Trillium Book Awards Author Reading 2015

On Writing, with Suzanne Church

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Suzanne Church

Can't decide between whether you feel like reading horror, fantasy or science fiction? Why not go for all three by picking up Elements: A Collection of Speculative Fiction (EDGE Science Fiction & Fantasy Publishing) by Suzanne Church. The story collection draws on elements of all three genres, covering topics as diverse as dimension hopping, dystopian epidemics and self-aware androids. These twenty-one stories offer something for everyone, with a quirky, witty take on beloved genre fiction.

Today Suzanne speaks to Open Book about her new collection, offers great advice to emerging writers looking to find a publisher and talks about her new projects, including one that details the destruction of heaven.

Open Book:

Tell us about your book, Elements: A Collection of Speculative Fiction.

Suzanne Church:

ELEMENTS includes 21 speculative fiction short stories. I can't tell you how happy I am that EDGE Science Fiction and Fantasy Publishing has put together such a gorgeous book. Fourteen of the stories were previously published in magazines including On Spec, Clarkesworld and Cicada, and in anthologies including Tesseracts 13 and 14 (also from EDGE). The remaining seven are new to the collection.

Since I write science fiction, fantasy, and horror the collection contains stories that likely appeal to every interest and reader. Some stories are funny, some tragic, some romantic, and some offbeat. Most are character-driven with a cast of heroes and the occasional loser (Tank Lazier, for example, from "Everyone Needs a Couch") to add a little spice to the mix.

I was so inspired by the cover art created by Neil Jackson that I wrote the story, "Soul-Hungry" and am thrilled that it's the final one in the collection.

OB:

What research did you do to write your collection of stories?

SC:

My research varied from story to story.

"Storm Child" is a retelling of a Rwandan myth from The Hero with an African Face, Mythic Wisdom of Traditional Africa by Clyde W. Ford (Published by Bantam, 2000). One of my writers' groups challenged me to write a myth retelling, so I researched folklore that wasn't as prevalent in North American culture. Once I found a tale that resonated with me, I set my reworking of the story in the United States, soon after the war and emancipation of the slaves.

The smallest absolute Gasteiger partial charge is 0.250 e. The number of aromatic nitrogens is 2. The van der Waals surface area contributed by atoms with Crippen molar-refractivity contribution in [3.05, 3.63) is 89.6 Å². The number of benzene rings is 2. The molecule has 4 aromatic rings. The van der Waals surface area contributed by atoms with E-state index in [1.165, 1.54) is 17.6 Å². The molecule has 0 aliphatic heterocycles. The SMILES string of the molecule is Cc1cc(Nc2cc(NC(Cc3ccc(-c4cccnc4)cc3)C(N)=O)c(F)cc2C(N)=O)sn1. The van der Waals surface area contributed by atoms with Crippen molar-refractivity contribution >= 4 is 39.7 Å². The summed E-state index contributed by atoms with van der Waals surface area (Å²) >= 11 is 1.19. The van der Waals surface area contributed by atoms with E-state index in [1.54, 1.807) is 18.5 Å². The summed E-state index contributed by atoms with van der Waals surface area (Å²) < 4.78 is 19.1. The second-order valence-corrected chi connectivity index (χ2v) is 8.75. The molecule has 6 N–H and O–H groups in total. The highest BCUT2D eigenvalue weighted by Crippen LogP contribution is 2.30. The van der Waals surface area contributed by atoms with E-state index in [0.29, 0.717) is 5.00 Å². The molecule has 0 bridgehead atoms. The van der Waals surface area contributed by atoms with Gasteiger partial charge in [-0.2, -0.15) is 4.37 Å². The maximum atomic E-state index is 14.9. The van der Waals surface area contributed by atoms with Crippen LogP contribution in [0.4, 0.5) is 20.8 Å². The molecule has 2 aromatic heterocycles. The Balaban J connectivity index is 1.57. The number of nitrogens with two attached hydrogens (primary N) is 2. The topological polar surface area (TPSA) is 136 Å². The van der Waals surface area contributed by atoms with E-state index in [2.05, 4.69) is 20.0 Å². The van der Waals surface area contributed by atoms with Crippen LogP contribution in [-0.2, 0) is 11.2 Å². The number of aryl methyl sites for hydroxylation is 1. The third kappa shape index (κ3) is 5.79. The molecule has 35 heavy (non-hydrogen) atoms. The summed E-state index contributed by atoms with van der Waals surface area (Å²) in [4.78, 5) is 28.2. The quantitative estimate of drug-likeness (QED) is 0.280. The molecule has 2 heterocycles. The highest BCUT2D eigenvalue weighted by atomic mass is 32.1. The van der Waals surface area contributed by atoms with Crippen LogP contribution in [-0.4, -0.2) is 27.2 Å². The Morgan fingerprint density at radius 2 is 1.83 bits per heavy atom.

The characters in "Coolies" are members of the Royal Canadian Regiment, and I researched the RCR and the Canadian Armed Forces to try and ensure the military details were as accurate as possible for the story. I also asked two veterans to read the story in the hopes that I might accurately depict the experience of being in the middle of a firefight.

I've always been fascinated by virology and vaccine creation, and referenced Scourge, The Once and Future Threat of Smallpox by Jonathan B. Tucker (Published by Atlantic Monthly Press, 2000), a book that explores the eradication of Smallpox from our planet. The inspiration for the virus Retiniapox in "The Needle's Eye" is a direct result of that research.

OB:

Your stories are a mixture of science fiction, fantasy and horror. Why do you like moving between genres?

SC:

I've always been a fan of all three genres, and I believe that I have stories to tell from each. Many of my stories are a blend of two genres (or more), which can make placing the stories tricky when Market A might only seek science fiction stories or Market B might only publish horror. Even though I should probably write more targeted pieces, I prefer to have the stories evolve organically, and if that means genre-hopping then I'm game.

OB:

Does where you live influence your writing?

SC:

Definitely.

In "Courting Ice" Faya is connected to ice on a visceral level, courting it to shore where it's sold to market. I think most Canadians have a special connection to winter and all the ways that ice and snow affect our lives for those long, cold months.